reference to an array of strings (the base of comparison). Everything
    else is taken care of unless you want to change the defaults:

      my $trig = new String::Trigram(cmpBase        => \@base,
                                     minSim         => 0.5,
                                     warp           => 1.6,
                                     ignoreCase     => 0,
                                     keepOnlyAlNums => 1,
                                     ngram          => 5,
                                     debug          => 1);


    *   "cmpBase" - Reference to array containing strings for base of

    *   "minSim" - Minimal similarity you are prepared to accept. Specify a
        value between 0 (not similar at all) and 1 (identity). Any string
        matching with less (equals) than "minSim" will not be returned in
        "getSimilarStrings()" and not counted as a match in
        "getBestMatch()", even if it is the only one. Default is 0, so
        anything even remotely matching will be returned.

    *   "ngram" - If you do not want to use trigrams, but some other n in
        n-gram, use this parameter, for example ngram => 5 for 5-grams.

    *   "warp" - Set warp attribute (see description). Default is 1.0 (no

    *   "ignoreCase" - Just that. Default is 1 (do ignore case)

    *   "keepOnlyAlNums" - Remove any \W character before comparison.
        Default is 0 (keep every character).

    *   "padding" - Set the number of blanks for padding string (see above).
        The number has to be between 0 and n-1 (n from n-gram). Default is

    *   "debug" - print some debugging information to STDERR

    CROAKS IF ...

    *   it gets an unknown parameter

    *   ngram is 0

    *   parameter cmpBase does not point to a reference to an array

    *   minimal similarity is out of bounds (should be 0 <= minSim <= 1)

    *   warp is out of bounds (0 <= warp)

    *   padding is out of bounds (should be 0 <= padding <= n-1)

      $trig->reInit(["zebra", "tiger", "snake", "gorilla", "kangaroo"]);

    Give the object a new base of comparison (deleting the old one).

    CROAKS IF ...

    *   parameter does not point to a reference to an array

      $trig->extendBase(["zebra", "tiger", "snake", "gorilla", "kangaroo"]);

    Add strings to object's base of comparison.

    CROAKS IF ...

    *   parameter does not point to a reference to an array


    Get or set minimal accepted similarity (see above).

    CROAKS IF ...

    *   minimal similarity is out of bounds (should be 0 <= minSim <= 1)


    Get or set warp (see above).

    CROAKS IF ...

    *   warp is out of bounds (should be 0 <= warp)


    Get or set ignoreCase property (see above).


    Get or set keepOnlyAlNums property (see above).


    Get or set padding property (see above).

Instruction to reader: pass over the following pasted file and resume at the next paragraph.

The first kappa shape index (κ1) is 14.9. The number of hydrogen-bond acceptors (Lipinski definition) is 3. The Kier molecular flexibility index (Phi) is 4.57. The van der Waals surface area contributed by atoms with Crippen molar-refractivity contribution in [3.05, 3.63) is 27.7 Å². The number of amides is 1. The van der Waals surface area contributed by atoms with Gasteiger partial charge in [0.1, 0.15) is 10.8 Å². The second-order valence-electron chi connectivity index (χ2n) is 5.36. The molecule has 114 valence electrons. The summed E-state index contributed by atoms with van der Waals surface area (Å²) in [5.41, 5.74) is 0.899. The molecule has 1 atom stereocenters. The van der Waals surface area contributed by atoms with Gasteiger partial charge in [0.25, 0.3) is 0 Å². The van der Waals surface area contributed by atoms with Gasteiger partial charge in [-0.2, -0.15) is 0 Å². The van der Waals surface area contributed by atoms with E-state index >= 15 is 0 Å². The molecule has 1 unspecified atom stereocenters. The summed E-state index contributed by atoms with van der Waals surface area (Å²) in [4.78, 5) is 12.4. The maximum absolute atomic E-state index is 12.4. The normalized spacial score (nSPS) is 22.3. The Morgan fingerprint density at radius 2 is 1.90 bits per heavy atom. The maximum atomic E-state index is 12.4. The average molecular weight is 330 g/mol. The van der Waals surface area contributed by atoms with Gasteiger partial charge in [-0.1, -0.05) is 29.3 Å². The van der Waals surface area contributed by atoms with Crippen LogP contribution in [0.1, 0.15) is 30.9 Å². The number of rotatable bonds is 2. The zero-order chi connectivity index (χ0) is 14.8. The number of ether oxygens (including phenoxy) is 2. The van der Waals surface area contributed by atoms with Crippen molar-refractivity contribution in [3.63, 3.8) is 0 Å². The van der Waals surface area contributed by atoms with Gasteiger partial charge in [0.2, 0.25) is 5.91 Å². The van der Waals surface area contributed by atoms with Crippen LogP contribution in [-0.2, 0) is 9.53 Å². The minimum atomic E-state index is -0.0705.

CROAKS IF ...

    *   padding is out of bounds (should be 0 <= padding <= n-1)


    Get or set debug property. For debugging to STDERR, set to 1.

      my %results = ();
      my $numOfSimStrings = $trig->getSimilarStrings("zebrilla", \%results [, minSim => 0.6, warp => 0.7]);

    Get similar strings for first parameter from base of comparison. The
    result is saved in the second parameter (a reference to a hash), the
    keys being the strings and the values the similarity values. The method
    returns the number of found similar strings.

    If parameters minSim or warp are defined, those values are changed

    CROAKS IF ...

    *   second parameter is not a reference to a hash

      my @bestMatches = ();
      my $sim = $trig->getBestMatch("zebrilla", \@bestMatches [, minSim => 0.6, warp => 0.7]);

    Don't bother about all those more or less similar strings, just get the
    best one. This might actually be more than one, since several strings
    might result in the same similarity value. So the second parameter is a
    reference to an array, taking the best similar strings, the first
    parameter is the string to compare. Returns similarity of best match or
    0 if there are no similar strings at all (please observe that in the
    case of no match the return value was -1 up to $VERSION == 0.02).

    If parameters minSim or warp are defined, those values are changed

    CROAKS IF ...

    *   second parameter is not a reference to an array

      my $sim = compare($string1, $string2);


      my $sim = compare($string1,
                        minSim         => 0.3,
                        warp           => 1.8,
                        ignoreCase     => 0,
                        keepOnlyAlNums => 1,
                        ngram          => 5,
                        debug          => 1);

    Use this if you don't want use the oo- interface. Returns resulting
    similarity. Note that this is not a very fast way to use the module, if
    you do a lot of comparisons, since internally for every call to
    compare() a new Trigram object is initialized (and "DESTROY"ed as it
    goes out of scope).

    CROAKS IF ...

    [same as using new() and getSimilarStrings()]


    Tarek Ahmed, <>

    *   "String::Similarity" - Uses edit scripts to compute similarity
        between strings.

    *   "String::Approx" - Uses Levenshtein edit distance to compute
        similarity between strings.

    *   "Text::Soundex" - Uses soundex method to compute similarity between

    For an early description of the method, see: R.C. Angell, G.E. Freund,
    and P. Willet. Automatic spelling correction using a trigram similarity
    measure. Information Processing and Management, 19(4):255--261, 1983.


Copyright (c) 2003 Tarek Ahmed. All rights reserved. This program is free 
software; you can redistribute it and/or modify it under the same terms as Perl